I started by writing a custom org.junit.runner.Runner, so you could annotate a class with @RunWith(JGoTesting.class) and it would Just Work. After some experimenting, and some lively discussion with other Java developers, I switched this over to use a @Rule, which it turns out should really be called a @TestDecorator, since it allows you to decorate a test invocation, which is exactly what I wanted.

By adding a @Rule public JGoTestRule instance to a test class, the default JUnit runner wraps each test in JGoTesting goodness.

So now it is up on GitLab! This is from the README:

Quick start

  1. Add a JGoTesting @Rule instance to your test class.

    import org.jgotesting.rule.JGoTestingRule;
    public class MyTest {
        public final JGoTestRule test = new JGoTestRule();
  2. Use JGoTesting’s static assertXxx methods in place of the JUnit ones just by replacing an import. Or use the checkXxx ones if you prefer. All tests in a class with the @Rule will be managed by JGoTesting.

    import static org.jgotesting.Assert.*; // same methods as org.junit.Assert.*
    import static org.jgotesting.Check.*; // ditto, with different names
    public class MyTest {
    public final JGoTestRule test = new JGoTestRule();
    public void checksSeveralThings() {
        // These are all checked, then they all report as failures
        // using assert methods
        assertEqual("this fails", "one", "ONE");
        assertEqual("this also fails", "two", "TWO");
        // same again using check aliases
        checkEqual("so does this", "one", "ONE");
        checkEqual("and this", "two", "TWO");
        // Test fails with four errors. Sweet!
  3. The rule instance is a reference to the current test, so you can chain checks together. You can log messages that will only be printed if the test fails, using log methods. That way you can capture narrative about a test without having lots of verbose output for passing tests.

    public class MyTest {
        public final JGoTestRule test = new JGoTestRule();
        public void checksSeveralThings() {
            test.log("This message only appears if we fail");
            // All these are checked, then they all report as failures
                .check("this fails", "one", equalTo("ONE")) // Hamcrest matcher
                .check("this also fails", "two", equalTo("TWO"))
                .check("so does this", "one".equals("ONE")) // boolean check
                .check("and this", "two".equals("TWO"));
            // Fails with four errors. Sweet!
  4. Sometimes a test fails and there is no point continuing. In that case you can terminate the test with a message, or throw an exception like you would elsewhere:

    public class MyTest {
        public final JGoTestRule test = new JGoTestRule();
        public void terminatesEarly() {
            // ...
            test.terminateIf("unlikely", moon, madeOf("cheese"));
            // We may not get here
            test.terminate("It's no use. I can't go on.");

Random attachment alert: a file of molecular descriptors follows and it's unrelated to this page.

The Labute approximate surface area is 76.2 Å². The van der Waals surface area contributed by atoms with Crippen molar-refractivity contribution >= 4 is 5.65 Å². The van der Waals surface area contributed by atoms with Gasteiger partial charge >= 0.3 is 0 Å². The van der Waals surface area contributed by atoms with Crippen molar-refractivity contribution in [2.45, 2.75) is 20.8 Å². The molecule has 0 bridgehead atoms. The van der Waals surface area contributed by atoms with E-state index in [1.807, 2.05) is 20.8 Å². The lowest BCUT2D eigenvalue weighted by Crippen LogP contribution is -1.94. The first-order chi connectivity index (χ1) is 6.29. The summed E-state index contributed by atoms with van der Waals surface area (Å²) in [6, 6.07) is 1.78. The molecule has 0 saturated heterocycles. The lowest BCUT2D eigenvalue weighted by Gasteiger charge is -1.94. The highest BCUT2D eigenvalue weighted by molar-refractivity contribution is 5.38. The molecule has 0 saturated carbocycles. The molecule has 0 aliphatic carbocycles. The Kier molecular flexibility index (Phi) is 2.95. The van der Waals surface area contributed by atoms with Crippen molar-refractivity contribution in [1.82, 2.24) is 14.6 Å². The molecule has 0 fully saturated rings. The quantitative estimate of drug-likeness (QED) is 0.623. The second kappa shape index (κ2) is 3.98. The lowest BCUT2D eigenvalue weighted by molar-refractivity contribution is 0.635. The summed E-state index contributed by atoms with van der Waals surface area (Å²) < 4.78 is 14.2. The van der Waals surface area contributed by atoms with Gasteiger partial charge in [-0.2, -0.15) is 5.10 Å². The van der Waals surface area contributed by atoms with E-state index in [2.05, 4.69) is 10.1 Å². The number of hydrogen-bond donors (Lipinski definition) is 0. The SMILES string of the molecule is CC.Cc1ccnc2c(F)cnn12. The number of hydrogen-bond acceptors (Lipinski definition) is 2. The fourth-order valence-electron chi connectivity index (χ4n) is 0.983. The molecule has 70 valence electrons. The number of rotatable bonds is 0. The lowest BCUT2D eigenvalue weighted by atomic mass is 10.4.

// We definitely won't get here
            throw new IllegalStateException("how did we get here?");

Worth knowing about

  • All the log, check and terminate methods work with either a simple boolean expression, a Hamcrest Matcher<>, or a Checker<>, which is a Single Abstract Method (SAM) interface so you can use Java 8 lambdas for checking.
  • The log, fail and terminate methods have logf, failf and terminatef variants that take printf-like string formatters.
  • The Testing class contains static versions of all the log, fail and terminate method variants.

Warning: contents may settle

This is still very much an experiment. The API is still not stable. I’ve flip-flopped between failIf and failWhen as method names for conditional failures, and may do so again. I’m currently favouring failIf. If you like trying new things, please take JGoTesting for a spin and let me know what you think. If you prefer stability, I would wait a while.


The feedback I’ve had so far has been surprisingly encouraging. JGoTesting was mostly written in two spurts at different unconferences. The first, using the Runner, was written on a bus travelling north from Jfokus in January, the second, porting to use a @Rule, was at JCrete in August.

I was privileged to have access to some amazing developers at both these events, who were generous with their time and knowledge, and were patient with my rusty Java skills. In roughly chronological order I am hugely grateful to Bas Knopper, Leonard Gram, Andres Almiray, Mattias Jidderman, Josh Long, Dmitry Vyazelenko, Ixchel Ruiz, Rickard Öberg among others. Also thanks to Mattias Karlsson and Heinz Kabutz for organising Jfokus and JCrete respectively, and Kirk Pepperdine for allowing me to gatecrash the latter.

  1. Go 1.7 adds testing.M for wrapping test runs in a main method. You can see a naming theme. ↩︎

  2. Go doesn’t have method overloading so you need a different method name if you want a different signature. ↩︎